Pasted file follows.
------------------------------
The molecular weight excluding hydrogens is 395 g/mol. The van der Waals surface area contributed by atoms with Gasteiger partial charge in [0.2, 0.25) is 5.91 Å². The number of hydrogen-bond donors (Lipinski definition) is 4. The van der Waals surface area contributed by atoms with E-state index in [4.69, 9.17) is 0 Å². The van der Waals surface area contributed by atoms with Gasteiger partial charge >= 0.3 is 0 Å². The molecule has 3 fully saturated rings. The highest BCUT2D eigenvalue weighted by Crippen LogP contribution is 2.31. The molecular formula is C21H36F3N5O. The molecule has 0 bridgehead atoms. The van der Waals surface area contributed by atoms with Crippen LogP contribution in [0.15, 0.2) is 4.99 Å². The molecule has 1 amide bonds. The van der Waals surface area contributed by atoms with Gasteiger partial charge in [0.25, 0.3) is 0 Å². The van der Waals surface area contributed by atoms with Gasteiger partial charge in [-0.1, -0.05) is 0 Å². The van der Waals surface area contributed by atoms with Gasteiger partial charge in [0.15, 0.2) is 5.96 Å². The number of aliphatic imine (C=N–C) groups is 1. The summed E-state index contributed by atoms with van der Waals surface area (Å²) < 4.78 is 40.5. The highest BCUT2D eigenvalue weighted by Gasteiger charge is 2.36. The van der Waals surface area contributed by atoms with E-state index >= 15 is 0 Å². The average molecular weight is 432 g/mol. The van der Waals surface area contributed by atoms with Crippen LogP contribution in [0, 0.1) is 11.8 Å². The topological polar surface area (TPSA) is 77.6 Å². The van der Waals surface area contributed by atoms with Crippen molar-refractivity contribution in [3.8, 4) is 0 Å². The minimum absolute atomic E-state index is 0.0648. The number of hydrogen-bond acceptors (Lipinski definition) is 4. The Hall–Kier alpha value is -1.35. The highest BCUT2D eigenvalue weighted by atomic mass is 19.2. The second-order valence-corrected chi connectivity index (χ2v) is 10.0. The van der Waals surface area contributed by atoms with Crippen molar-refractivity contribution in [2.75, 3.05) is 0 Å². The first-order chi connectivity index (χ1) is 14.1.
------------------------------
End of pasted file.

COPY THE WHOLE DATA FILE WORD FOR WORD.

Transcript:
The molecular weight excluding hydrogens is 395 g/mol. The van der Waals surface area contributed by atoms with Gasteiger partial charge in [0.2, 0.25) is 5.91 Å². The number of hydrogen-bond donors (Lipinski definition) is 4. The van der Waals surface area contributed by atoms with E-state index in [4.69, 9.17) is 0 Å². The van der Waals surface area contributed by atoms with Gasteiger partial charge >= 0.3 is 0 Å². The molecule has 3 fully saturated rings. The highest BCUT2D eigenvalue weighted by Crippen LogP contribution is 2.31. The molecular formula is C21H36F3N5O. The molecule has 0 bridgehead atoms. The van der Waals surface area contributed by atoms with Crippen LogP contribution in [0.15, 0.2) is 4.99 Å². The molecule has 1 amide bonds. The van der Waals surface area contributed by atoms with Gasteiger partial charge in [0.25, 0.3) is 0 Å². The van der Waals surface area contributed by atoms with Gasteiger partial charge in [-0.1, -0.05) is 0 Å². The van der Waals surface area contributed by atoms with Gasteiger partial charge in [0.15, 0.2) is 5.96 Å². The number of aliphatic imine (C=N–C) groups is 1. The summed E-state index contributed by atoms with van der Waals surface area (Å²) < 4.78 is 40.5. The highest BCUT2D eigenvalue weighted by Gasteiger charge is 2.36. The van der Waals surface area contributed by atoms with E-state index >= 15 is 0 Å². The average molecular weight is 432 g/mol. The van der Waals surface area contributed by atoms with Crippen LogP contribution in [0, 0.1) is 11.8 Å². The topological polar surface area (TPSA) is 77.6 Å². The van der Waals surface area contributed by atoms with Crippen molar-refractivity contribution in [3.8, 4) is 0 Å². The minimum absolute atomic E-state index is 0.0648. The number of hydrogen-bond acceptors (Lipinski definition) is 4. The Hall–Kier alpha value is -1.35. The highest BCUT2D eigenvalue weighted by atomic mass is 19.2. The second-order valence-corrected chi connectivity index (χ2v) is 10.0. The van der Waals surface area contributed by atoms with Crippen molar-refractivity contribution in [2.75, 3.05) is 0 Å². The first-order chi connectivity index (χ1) is 14.1.